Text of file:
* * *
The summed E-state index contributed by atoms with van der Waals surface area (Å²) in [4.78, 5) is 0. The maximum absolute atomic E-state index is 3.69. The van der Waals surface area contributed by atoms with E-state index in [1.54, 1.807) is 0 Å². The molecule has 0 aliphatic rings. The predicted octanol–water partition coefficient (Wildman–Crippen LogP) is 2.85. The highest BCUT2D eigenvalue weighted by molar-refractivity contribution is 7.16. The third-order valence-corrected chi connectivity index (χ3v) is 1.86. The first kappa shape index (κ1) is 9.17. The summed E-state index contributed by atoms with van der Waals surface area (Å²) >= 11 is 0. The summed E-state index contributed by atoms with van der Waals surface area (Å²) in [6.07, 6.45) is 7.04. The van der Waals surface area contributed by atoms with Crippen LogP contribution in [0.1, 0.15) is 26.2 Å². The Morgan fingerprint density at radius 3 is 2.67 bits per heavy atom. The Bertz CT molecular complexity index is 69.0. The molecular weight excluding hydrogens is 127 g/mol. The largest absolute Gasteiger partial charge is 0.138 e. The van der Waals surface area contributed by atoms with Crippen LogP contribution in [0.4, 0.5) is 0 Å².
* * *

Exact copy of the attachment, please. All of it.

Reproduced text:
The summed E-state index contributed by atoms with van der Waals surface area (Å²) in [4.78, 5) is 0. The maximum absolute atomic E-state index is 3.69. The van der Waals surface area contributed by atoms with E-state index in [1.54, 1.807) is 0 Å². The molecule has 0 aliphatic rings. The predicted octanol–water partition coefficient (Wildman–Crippen LogP) is 2.85. The highest BCUT2D eigenvalue weighted by molar-refractivity contribution is 7.16. The third-order valence-corrected chi connectivity index (χ3v) is 1.86. The first kappa shape index (κ1) is 9.17. The summed E-state index contributed by atoms with van der Waals surface area (Å²) >= 11 is 0. The summed E-state index contributed by atoms with van der Waals surface area (Å²) in [6.07, 6.45) is 7.04. The van der Waals surface area contributed by atoms with Crippen LogP contribution in [0.1, 0.15) is 26.2 Å². The Morgan fingerprint density at radius 3 is 2.67 bits per heavy atom. The Bertz CT molecular complexity index is 69.0. The molecular weight excluding hydrogens is 127 g/mol. The largest absolute Gasteiger partial charge is 0.138 e. The van der Waals surface area contributed by atoms with Crippen LogP contribution in [0.4, 0.5) is 0 Å².